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Army Sgt. Ricardo Rodriguez, assigned to the 3rd Battalion, 21st Infantry Regiment, straps on snowshoes to conduct dismounted patrol at Fort Greely, Alaska, March 14, 2022, during the Joint Pacific Multinational Readiness Center exercise.

Army Sgt. Ricardo Rodriguez, assigned to the 3rd Battalion, 21st Infantry Regiment, straps on snowshoes to conduct dismounted patrol at Fort Greely, Alaska, March 14, 2022, during the Joint Pacific Multinational Readiness Center exercise. (Alexander Johnson/U.S. Army)

Roughly 8,000 soldiers are training in sub-zero temperatures in Alaska in what the Army says is major progress in implementing its year-old Arctic strategy.

“Regaining Arctic Dominance,” a report issued by the Army in March last year, laid out how the service planned to train, organize and equip cold-weather forces so they could successfully partner with Arctic allies and maintain regional stability — all with a watchful eye on Russia.

The Joint Pacific Multinational Readiness Center exercise, which kicked off March 9 and runs through March 24, is the first in which the Army employs its newly conceived “home-station” combat training center to Alaska.

In this case it is being used to evaluate the combat capabilities of the Fort Wainwright-based 1st Stryker Brigade Combat Team during battle scenarios at the Donnelly and Yukon training areas in southcentral Alaska.

For past combat assessments, Alaskan units have rotated either to the Joint Readiness Training Center at Fort Polk, La., or the National Training Center at Fort Irwin, Calif.

This is only the second time the Army has used the home-station concept after its initial trial in Hawaii last year.

This month’s training took the Arctic strategy and “put it into action,” Gen. Charles Flynn, commander of U.S. Army Pacific, told reporters during a conference call Wednesday from Wainwright.

Paratroopers from the 501st Parachute Infantry Regiment, 4th Infantry Brigade Combat Team, 25th Infantry Division, conduct a reconnaissance and surveillance patrol during Joint Pacific Readiness Multinational Readiness Center rotation near Fort Greely, Alaska, March 16, 2022.

Paratroopers from the 501st Parachute Infantry Regiment, 4th Infantry Brigade Combat Team, 25th Infantry Division, conduct a reconnaissance and surveillance patrol during Joint Pacific Readiness Multinational Readiness Center rotation near Fort Greely, Alaska, March 16, 2022. (Jason Welch/U.S. Army)

“The implementation plan of that strategy is what's being manifested today here in Alaska with a combat training center rotation in Alaska using the unique and extraordinary capabilities that are up here in the Yukon and Donnelly training areas in Alaska,” said Flynn, who was joined by Gen. Michael Garrett, head of U.S. Army Forces Command.

“These forces stationed up here are uniquely positioned to learn how to live and operate in this environment so that we can learn how to fight in these kinds of conditions and in this environment,” Flynn said.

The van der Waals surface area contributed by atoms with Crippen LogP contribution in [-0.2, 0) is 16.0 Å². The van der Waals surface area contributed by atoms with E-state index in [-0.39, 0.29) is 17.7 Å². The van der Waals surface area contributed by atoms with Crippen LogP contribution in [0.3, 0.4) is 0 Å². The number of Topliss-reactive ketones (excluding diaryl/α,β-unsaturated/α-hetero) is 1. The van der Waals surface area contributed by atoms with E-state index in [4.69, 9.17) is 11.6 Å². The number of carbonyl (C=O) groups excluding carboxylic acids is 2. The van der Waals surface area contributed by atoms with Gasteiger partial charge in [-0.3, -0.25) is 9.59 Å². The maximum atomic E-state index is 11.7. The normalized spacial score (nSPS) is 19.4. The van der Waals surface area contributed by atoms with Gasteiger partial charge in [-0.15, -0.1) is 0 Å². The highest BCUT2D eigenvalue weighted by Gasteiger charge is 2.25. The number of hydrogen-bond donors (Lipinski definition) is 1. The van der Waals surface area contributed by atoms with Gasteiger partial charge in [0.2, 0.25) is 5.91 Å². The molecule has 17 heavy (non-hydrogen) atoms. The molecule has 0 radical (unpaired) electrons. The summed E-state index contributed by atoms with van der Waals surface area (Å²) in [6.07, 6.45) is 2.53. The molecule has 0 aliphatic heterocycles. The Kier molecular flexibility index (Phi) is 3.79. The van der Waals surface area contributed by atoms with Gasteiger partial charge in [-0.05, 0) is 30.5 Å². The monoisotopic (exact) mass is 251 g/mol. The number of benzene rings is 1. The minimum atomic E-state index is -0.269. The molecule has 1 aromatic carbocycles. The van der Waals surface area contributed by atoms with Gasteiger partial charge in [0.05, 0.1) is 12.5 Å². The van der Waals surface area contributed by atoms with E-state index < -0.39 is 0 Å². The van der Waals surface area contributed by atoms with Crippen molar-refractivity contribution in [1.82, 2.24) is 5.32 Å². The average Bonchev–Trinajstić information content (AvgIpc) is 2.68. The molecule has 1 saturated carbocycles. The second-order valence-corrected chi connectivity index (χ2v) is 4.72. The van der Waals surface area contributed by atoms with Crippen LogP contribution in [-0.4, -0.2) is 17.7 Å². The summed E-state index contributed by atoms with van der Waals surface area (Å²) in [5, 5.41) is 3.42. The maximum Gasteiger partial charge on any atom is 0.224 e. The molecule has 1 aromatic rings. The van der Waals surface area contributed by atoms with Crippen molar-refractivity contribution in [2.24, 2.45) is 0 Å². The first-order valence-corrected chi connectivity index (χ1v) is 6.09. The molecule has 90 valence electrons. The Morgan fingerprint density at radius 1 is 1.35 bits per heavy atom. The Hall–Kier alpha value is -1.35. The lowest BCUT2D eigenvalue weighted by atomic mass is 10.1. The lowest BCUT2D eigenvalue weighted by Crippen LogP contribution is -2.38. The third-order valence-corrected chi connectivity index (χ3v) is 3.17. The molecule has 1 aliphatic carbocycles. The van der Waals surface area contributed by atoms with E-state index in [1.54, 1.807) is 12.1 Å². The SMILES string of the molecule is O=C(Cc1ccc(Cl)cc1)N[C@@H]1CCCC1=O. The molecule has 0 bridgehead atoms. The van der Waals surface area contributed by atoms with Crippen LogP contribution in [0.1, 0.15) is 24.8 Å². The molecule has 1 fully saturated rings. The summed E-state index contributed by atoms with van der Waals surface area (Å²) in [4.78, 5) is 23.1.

The advantages of a home-station rotation in Alaska are significant, the exercise’s support group commander told Stars and Stripes in a phone interview Wednesday.

“A big part of this is just the availability and the timing of moving equipment,” said Col. Jody Shouse, who is also commander of 4th Infantry Brigade Combat Team, 25th Infantry Division.

Equipment and vehicles from Wainwright in Fairbanks can be moved to Donnelly in a matter of days, he said.

“If we were to go to [training centers in Louisiana or California], we would have to put that stuff on boats, and then it would go from boats at some location to a rail line and go from a rail line to one of the two locations,” Shouse said.

“We would lose our equipment for about two months prior to the exercise even starting, if not longer, and then it would take two months on the backside to get it back,” he said. “Here, we can start the flow of equipment right at the end of the exercise, and we can have it back at our home base within a matter of days versus months.”

From an Army readiness perspective, a home-station rotation is a good-sense idea that is overdue, Garrett said.

“The reason we hadn't done this before is because the whole Army was on this Global War on Terrorism and this Middle East rotation,” he said. “It didn’t matter where you were – Hawaii, Alaska – at some point you were going to Iraq or Afghanistan.”

The home-station concept is more attuned to how and where a unit is likely to be deployed in the new era of competition with Russia and China.

Sending a brigade out of Alaska to a training center in a mild clime during winter is counterproductive to Arctic strategy objectives, Shouse said.

“But by doing it here, we're doing it in extreme temperatures and meeting that objective,” he said, noting that temperature lows at the training site last weekend were near minus 30.

“You can't replicate that at the National Training Center,” Shouse said. “You can’t replicate that at the Joint Readiness Training Center. It gets cold, but it doesn't get that cold.

“Up here, you make one mistake, you have frostbite. You make one mistake, you have hypothermia. The goal is not to have any of those mistakes, and that's part of the benefit of doing it here because it continues to hone our skills and continues to reinforce how important the Arctic really is across the global landscape.”

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Wyatt Olson is based in the Honolulu bureau, where he has reported on military and security issues in the Indo-Pacific since 2014. He was Stars and Stripes’ roving Pacific reporter from 2011-2013 while based in Tokyo. He was a freelance writer and journalism teacher in China from 2006-2009.
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